Articles avec le mot-clé «personal finance software»

Mvelopes Personal Finance Software Review

Publié le par Dinah dans «Money Investing». Mots-clés: personal finance software, personal finances

I have long touted my method of using ING Direct for budgeting and it has served Linda and I well. It has been a free and fairly simple method of budgeting that has helped us keep our finances organized. When we got married, we were in a pretty tight spot financially and there wasn’t really any room in the budget to pay for budgeting software.


Running a financial blog I hear about all the most popular budgeting tools out there (YNAB and Mvelopes) all the time, so while my ING system of budgeting was free, I knew that using some dedicated software could make our budgeting easier and probably more effective as well. So, two months ago we decided to test out Mvelopes to see how we like it.


How Mvelopes Works


First I should mention that Mvelopes isn’t downloadable financial software, rather it is an online tool. The advantage here is that you can access your information from anywhere. You aren’t limited to do your budgeting on a single computer.


As the name suggests, it is a virtual envelope system of budgeting. So just as the envelope system has you use envelopes as your budgeting categories – Mvelopes works the same way.


Mvelopes Review


If you look closely in the image above you can see the envelopes listed on the left hand side of the screen. These are the envelopes that you fill up with money at the beginning of the month. So, say you have $1000 of income each month – when you get paid, you divide those funds into your 10 (as few or as many as you’d like) envelopes. $100 for giving, $100 for groceries, $100 for gas, etc…


I should step back and mention that Mvelopes is synced with your bank account, so as you make purchases with your debit card, they appear on the right hand side (of the screenshot above).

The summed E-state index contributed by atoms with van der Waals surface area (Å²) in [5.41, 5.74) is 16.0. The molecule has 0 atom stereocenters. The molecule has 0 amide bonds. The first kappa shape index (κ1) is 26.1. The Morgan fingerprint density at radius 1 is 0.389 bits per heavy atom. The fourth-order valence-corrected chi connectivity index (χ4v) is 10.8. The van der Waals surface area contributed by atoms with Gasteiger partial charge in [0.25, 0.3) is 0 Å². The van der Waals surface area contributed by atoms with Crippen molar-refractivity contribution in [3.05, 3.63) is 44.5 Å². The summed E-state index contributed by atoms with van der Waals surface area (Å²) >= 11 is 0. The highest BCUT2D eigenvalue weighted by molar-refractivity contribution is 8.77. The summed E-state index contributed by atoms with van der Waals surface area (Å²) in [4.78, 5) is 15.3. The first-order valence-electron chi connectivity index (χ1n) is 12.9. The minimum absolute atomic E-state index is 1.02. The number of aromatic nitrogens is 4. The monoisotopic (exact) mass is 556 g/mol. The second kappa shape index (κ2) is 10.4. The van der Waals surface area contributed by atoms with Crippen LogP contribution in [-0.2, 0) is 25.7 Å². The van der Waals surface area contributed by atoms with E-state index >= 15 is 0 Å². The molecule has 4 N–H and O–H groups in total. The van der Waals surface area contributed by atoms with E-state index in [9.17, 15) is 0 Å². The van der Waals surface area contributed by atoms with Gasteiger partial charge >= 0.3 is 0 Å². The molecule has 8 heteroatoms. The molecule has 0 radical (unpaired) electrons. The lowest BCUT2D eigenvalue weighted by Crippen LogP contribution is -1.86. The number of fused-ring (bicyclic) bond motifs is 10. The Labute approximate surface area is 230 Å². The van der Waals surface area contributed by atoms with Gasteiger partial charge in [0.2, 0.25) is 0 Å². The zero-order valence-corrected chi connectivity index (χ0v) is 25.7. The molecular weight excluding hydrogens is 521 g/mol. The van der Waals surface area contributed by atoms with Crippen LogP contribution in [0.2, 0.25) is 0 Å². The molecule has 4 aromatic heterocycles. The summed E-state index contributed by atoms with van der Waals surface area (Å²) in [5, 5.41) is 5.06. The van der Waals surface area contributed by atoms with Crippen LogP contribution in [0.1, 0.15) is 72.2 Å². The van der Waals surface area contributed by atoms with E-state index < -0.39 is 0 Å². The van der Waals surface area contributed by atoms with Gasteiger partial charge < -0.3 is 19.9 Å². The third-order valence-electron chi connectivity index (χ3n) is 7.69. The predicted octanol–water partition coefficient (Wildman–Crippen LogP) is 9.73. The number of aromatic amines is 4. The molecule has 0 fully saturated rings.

So on the right hand side you will see a $40 transaction for the grocery store. Now you can just drag the $40 grocery transaction to the Grocery envelope and it will automatically reduce your $100 that you had in the envelope down to $60. The whole process can seem a little confusing, but once you see it in action it all makes sense.


Pros and Cons


We have now been using it for almost two months and I must say, it is a much simpler process that actually is saving me quite a bit of time over my ING budgeting method. I really think this is a great tool for budgeting. Personally I don’t know if I would have the patience to deal with a traditional envelope system of budgeting, but using something like Mvelopes makes it a lot easier and realistic.


There are a couple kinks that I would like to see worked out…


I am not sure if this is on the bank end or on Mvelopes, but my debit card transactions take a couple days to show up. It’s not that big of a deal, but just a little annoying at times.


I think the user interface could use a makeover. The tool is very powerful and offers a lot of great features, but they could take some lessons from Apple on their navigation to make the user experience a little bit better.


For another Mvelopes Review check out Jason’s write up:

Mvelopes Personal Review.


The Cost


While I am very happy with Mvelopes and acknowledge that it has saved me time and simplified my budgeting, I wish it was a little cheaper. Currently it is a subscription-based service charging anywhere from $7-$12/month depending on how long you sign up. For what I’ve gained from using it I think it is worth the price, but I know that some people will have a difficult time justifying the cost.


For a cheaper alternative, you might want to check out Neobudget. It was created by a ChristianPF reader and offers a virtual envelope budgeting system similar to Mvelopes. It has a few less bells and whistles, but at $2.50/month many users may be just fine with that.              

 


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